Describes a scale model test technique designed to estimate building ventilation flow rates due to wind as a function of its primary variables. Use of this method is illustrated by its application to the determination of wind-induced ventilation flow rates in earth-bermed, above-ground fallout shelters. Shelter models with 3 different sets of wall openings are tested over a range of relative wind angles varying from 0 to 90 degrees and wind speeds from 2.25 m/s to 6.75 m/s. Helium filled soap bubbles released in the approach wind boundary layer trace the flow through the buildings.
Illustrated booklet for the layman on heating and ventilation in housing which discusses the following: oil heating, wood firing, electrical heating, district heating, heat pumps, solar collectors for domestic hot water, ventilation systems, natural ventilation, mechanical ventilation, push-pull systems, heat exchangers, fans. Appendix discusses measurement of oil-fired system efficiency.
Distinguishes the problems of designing natural ventilation systems for summer and winter conditions and discusses in detail the objectives, methods and some field studies directed towards the solution of winter ventilation problems.< Describes experimental work conducted in a low-energy house equipped with adjustable slot ventilators in the window frames. Both tracer gas decay methods and pressurization tests indicate similar increases of air flow when the ventilators are opened.
Describes a programme of ventilation measurements performed on a group of energy efficient houses built in the mid-1970's and situated in Abertridwr, S.Wales. Pressurization, tracer decay and British Gas autovent techniques were employed. Results show satisfactory whole-house ventilation rates (0.5 ac/h), but the living room and bedrooms had very low ventilation rates. Some cases showed serious condensation. "Trickle" ventilation installed in 18 of the houses improved internal ventilation patterns and condensation levels were substantially reduced.
Traces the relationship between ventilation needs and methods and the growth of civilization. Describes the development of ventilation methods and assessment of air quality, especially since the Industrial Revolution. Questions whether currently accepted ventilation criteria are still valid, andsuggests that ventilation is only one of several means of ameliorating the internal environment.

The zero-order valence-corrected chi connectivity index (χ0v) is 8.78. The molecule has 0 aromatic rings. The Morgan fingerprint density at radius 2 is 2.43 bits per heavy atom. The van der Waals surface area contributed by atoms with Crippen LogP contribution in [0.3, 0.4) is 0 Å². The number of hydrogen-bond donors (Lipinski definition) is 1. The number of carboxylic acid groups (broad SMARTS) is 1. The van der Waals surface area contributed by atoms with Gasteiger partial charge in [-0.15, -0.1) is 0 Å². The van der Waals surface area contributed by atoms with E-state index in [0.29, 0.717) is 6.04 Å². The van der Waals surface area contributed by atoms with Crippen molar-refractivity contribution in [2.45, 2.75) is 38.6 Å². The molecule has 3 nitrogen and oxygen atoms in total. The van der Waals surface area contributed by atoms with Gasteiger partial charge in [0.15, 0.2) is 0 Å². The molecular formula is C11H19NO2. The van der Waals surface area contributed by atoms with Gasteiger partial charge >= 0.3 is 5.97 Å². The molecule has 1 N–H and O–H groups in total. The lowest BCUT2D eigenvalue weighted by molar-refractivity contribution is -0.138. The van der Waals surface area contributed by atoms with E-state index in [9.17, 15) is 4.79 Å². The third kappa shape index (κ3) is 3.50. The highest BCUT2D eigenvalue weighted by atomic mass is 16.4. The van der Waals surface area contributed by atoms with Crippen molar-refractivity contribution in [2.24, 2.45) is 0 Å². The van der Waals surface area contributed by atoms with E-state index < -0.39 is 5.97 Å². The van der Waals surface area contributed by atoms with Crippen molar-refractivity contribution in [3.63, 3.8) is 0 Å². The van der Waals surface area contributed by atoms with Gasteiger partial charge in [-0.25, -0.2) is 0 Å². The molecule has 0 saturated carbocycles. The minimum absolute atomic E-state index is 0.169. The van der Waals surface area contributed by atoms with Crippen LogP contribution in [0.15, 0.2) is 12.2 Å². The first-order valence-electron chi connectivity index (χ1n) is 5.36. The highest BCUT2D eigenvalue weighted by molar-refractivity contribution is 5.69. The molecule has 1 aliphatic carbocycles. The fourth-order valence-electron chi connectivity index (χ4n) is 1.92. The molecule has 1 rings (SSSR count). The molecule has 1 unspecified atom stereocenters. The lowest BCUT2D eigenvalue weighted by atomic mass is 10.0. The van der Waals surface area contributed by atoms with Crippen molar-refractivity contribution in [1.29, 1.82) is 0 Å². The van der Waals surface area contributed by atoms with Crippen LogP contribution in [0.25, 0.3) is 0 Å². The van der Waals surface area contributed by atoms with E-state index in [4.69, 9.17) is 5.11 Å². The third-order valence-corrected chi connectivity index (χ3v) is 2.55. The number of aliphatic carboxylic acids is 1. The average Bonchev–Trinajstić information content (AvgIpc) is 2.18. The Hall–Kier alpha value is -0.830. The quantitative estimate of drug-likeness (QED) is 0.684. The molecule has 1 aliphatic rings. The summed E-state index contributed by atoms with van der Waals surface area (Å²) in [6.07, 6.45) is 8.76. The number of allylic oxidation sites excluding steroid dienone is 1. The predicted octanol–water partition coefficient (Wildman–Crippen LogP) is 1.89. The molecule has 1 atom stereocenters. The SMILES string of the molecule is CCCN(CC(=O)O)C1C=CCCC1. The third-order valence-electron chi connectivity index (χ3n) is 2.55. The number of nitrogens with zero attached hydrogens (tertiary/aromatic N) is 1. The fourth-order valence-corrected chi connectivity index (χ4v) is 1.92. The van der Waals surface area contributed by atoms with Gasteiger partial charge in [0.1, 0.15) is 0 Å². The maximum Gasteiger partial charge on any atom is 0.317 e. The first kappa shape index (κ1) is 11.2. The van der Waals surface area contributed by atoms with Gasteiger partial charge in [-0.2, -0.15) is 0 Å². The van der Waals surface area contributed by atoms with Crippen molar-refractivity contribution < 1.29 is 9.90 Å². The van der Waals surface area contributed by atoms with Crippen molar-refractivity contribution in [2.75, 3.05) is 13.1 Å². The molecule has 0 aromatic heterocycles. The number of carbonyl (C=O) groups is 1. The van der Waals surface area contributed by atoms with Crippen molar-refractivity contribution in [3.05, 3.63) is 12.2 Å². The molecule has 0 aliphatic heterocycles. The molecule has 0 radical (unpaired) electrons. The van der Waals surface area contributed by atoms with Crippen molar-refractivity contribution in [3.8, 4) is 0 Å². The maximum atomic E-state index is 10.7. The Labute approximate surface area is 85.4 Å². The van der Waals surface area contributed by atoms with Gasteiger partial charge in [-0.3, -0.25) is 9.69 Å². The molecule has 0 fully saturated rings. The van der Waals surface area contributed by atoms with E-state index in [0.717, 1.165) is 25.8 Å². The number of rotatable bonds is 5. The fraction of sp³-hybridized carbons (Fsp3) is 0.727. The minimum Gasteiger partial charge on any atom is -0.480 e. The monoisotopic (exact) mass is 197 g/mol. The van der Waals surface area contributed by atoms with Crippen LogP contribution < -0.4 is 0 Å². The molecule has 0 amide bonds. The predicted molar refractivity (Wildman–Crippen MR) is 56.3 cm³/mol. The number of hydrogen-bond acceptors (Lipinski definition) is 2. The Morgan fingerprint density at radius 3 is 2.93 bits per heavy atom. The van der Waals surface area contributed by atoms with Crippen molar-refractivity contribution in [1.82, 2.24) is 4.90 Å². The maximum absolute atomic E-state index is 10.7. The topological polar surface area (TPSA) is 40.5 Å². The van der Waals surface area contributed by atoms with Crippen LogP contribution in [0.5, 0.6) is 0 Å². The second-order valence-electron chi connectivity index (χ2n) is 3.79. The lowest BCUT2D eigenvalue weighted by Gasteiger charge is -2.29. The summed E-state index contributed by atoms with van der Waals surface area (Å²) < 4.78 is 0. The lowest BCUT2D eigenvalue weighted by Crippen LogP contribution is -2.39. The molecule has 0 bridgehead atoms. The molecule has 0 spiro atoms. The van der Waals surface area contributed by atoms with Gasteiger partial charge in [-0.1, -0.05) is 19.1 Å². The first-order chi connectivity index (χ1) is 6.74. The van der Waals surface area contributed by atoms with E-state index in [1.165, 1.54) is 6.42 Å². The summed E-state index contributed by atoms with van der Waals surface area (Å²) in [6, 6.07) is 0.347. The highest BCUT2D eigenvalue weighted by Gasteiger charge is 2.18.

Describes a simple method of controlled ventilation comprising an extract system and air inlets. The extract system is effectively a flue connecting to vents in the kitchen and bathroom and relying on thermal differences and the wind to create air flow, air enters the house via slot vents over windows. Theproposed system has been installed in a timber framed house.
Examines several ventilation strategies in tight houses for both impact on the total ventilation and effect on the energy balance of the system. Uses the single-zone infiltration model developed at LBL as part of the calculation of total ventilation load. Strategies covered include natural systems such as ventilation stacks as well as mechanical systems such such as air-to-air heat exchangers and exhaust fans with and without heat pumps.
Reports on the metabolic CO2 method for ventilation measurement which has been extended from mechanically ventilated rooms to naturally ventilated ones. The analysis, which under some circumstances is also relevant to tracer gas decay measurements, allows assessments of the individual incoming flows of air.
Uses a similitude approach to develop predictive graphs for the ventilation rate due to the stack or chimney effect. Uses a half scale model of an open side wall structure with a continuous and restricted open ridge, and finds that:< 1. Ventilation rate is approximately proportional to ridge outlet width< 2. Outlet Reynolds number response ie ventilation rate to changes in Grashof number is a function of the ratio between building height and ridge width.